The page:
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Monument Valley
Navajo Tribal Park

Navajo Nation Park & Recreation

While visiting the Monument Valley, you will need to try the 17-mile loop drive for a view of the scenic beauty and magnificent formations. Currently, with the monsoon season we want all travelers to know that the valley drive has very rough terrain and deep sand dunes.  Motorcycles/RV’s are Prohibited on the loop drive, due to the rough terrain and deep sand dunes. We ask that travelers be prepared for long wait times and inclement weather during the peak season. Which begins in the months of  May to September, the high volume of travelers will create some wait time. So please be cognizant of your surroundings and please obey all signs, stay on designated routes; stay hydrated and stay safe. The safety of our public and community is our utmost importance. Also, wear appropriate attire as the weather is unpredictable and can change at any time. Wearing a hat, t-shirt, long sleeves and tennis shoes will keep you comfortable and avoid the elements. Including, staying hydrated and have water on you at all times which makes you less prone to heat exhaustion and dehydration.

Welcome to the Navajo Nation’s Monument Valley Navajo Tribal Park. You are experiencing one of the most majestic – and most photographed – points on earth. This great valley boasts sandstone masterpieces that tower at heights of 400 to 1,000 feet, framed by scenic clouds casting shadows that graciously roam the desert floor. The angle of the sun accents these graceful formations, providing scenery that is simply spellbinding.

The landscape overwhelms, not just by its beauty but also by its size. The fragile pinnacles of rock are surrounded by miles of mesas and buttes, shrubs and trees, and windblown sand, all comprising the magnificent colors of the valley. All of this harmoniously combines to make Monument Valley a truly wondrous experience. Enjoy this beautiful land. While on your travel stop and take a look at some of our vendors on the loop road. Our vendors have beautiful hand crafted jewelry and more. You can buy direct from the artisan, which makes your travel experience so much more to have a momentous keepsake with you while at home.

Navajo Name: Tse’Bii’Ndzisgaii – Monument Valley

Hiking Trails: Wildcat Trail 1.5 miles (Sign in/out at Visitor Center).

Monument Valley Hours of Operation:
Park/Administration Office:  8:00 am to 5:00 pm. Monday-Friday

Winter Hours-

Scenic Drive: 8:00 am to 5:00 pm, Monday – Sunday. Last Entry at 2:30 pm, Daily.

Tour Booth: 8:00 am to 5:00 pm, Monday – Sunday.

Summer Hours-

Scenic Drive: 7:00 am to 7:00 pm, Monday – Sunday. Last Entry: 4:30 pm, Daily.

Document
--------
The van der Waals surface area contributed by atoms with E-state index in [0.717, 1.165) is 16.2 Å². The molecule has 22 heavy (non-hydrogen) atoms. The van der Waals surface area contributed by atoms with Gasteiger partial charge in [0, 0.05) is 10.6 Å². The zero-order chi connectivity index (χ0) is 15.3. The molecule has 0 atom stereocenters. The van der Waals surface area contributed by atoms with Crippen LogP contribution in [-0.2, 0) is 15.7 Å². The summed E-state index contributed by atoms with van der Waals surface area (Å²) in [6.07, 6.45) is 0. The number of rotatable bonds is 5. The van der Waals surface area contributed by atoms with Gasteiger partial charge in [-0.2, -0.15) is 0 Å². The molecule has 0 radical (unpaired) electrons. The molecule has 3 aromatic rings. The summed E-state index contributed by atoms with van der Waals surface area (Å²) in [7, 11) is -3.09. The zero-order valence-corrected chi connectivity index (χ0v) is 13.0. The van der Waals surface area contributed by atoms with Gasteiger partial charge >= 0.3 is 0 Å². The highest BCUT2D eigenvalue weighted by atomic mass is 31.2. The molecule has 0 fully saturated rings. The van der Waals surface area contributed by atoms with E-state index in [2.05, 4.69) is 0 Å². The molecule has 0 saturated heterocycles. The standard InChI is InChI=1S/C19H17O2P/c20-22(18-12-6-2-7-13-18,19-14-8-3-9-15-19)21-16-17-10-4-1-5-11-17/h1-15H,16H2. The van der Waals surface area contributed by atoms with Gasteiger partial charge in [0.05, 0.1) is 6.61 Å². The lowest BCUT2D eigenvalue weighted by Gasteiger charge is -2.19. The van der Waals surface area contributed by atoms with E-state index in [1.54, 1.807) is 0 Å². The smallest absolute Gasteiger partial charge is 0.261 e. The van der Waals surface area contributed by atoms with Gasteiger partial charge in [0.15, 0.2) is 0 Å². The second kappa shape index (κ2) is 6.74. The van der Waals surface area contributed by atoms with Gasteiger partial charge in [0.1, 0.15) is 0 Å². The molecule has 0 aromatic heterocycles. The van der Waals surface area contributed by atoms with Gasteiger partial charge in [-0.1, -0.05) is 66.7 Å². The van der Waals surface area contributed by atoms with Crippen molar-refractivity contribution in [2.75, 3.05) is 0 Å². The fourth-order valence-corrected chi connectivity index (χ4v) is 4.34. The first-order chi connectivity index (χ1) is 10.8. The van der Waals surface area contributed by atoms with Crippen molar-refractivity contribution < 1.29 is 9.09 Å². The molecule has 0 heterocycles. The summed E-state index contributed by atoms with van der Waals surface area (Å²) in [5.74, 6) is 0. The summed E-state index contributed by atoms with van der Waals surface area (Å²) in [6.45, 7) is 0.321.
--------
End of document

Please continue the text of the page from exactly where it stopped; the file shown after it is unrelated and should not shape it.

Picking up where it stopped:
Tour Operator Booth: 8:00 am to 5:00 pm, Monday – Sunday.

Monument Valley Closures:

We are Closed during all major Holidays in accordance with the Navajo Nation.

  • Thanksgiving Day
  • Christmas Day
  • New Year’s Day

Elevation: 5,564 feet above sea level

GPS Coordinates: N 37.00414 W 110.09889


Backcountry Permit: A Backcountry Permit can be obtained from the Visitor Center, and for San Juan River Permit it can be purchased at the Welcome Center.  Please sign in/out prior to Hiking.  Please proceed with extreme caution. 

Navajo Parks and Recreation is not liable for any damage to vehicle while in loop drive or on Navajo Tribal Park land.

Special Use Permit: Needed for all other types of Land Usage. Photography,  Filming, Weddings, and Paintings.  Please stop by Visitor Center for more information.

Size: 91,696 acres (spans across Utah & Arizona)



Entry Fee: $8 per person, per day.
Additional Person: $8 per person, per day, per location.  (Subject to change).



Before human existence, the Park was once a lowland basin. For hundreds of millions of years, materials that eroded from the early Rock Mountains deposited layer upon layer of sediment which cemented a slow and gentle uplift, generated by ceaseless pressure from below the surface, elevating these horizontal strata quite uniformly one to three miles above sea level. What was once a basin became a plateau.

Natural forces of wind and water that eroded the land spent the last 50 million years cutting into and peeling away at the surface of the plateau. The simple wearing down of altering layers of soft and hard rock slowly revealed the natural wonders of Monument Valley today.

From the visitor center, you see the world-famous panorama of the Mitten Buttes and Merrick Butte. You can also purchase guided tours from Navajo tour operators, who take you down into the valley in Jeeps for a narrated cruise through these mythical formations. Places such as Ear of the Wind and other landmarks can only be accessed via guided tours. During the summer months, the visitor center also features Haskenneini Restaurant, which specializes in both native Navajo and American cuisines, and a film/snack/souvenir shop. There are year-round restroom facilities. One mile before the center, numerous Navajo vendors sell arts, crafts, native food, and souvenirs at roadside stands.

Buy local, Buy Navajo!

a canyon with a mountain in the desert
a group of giraffe standing on top of a dirt field


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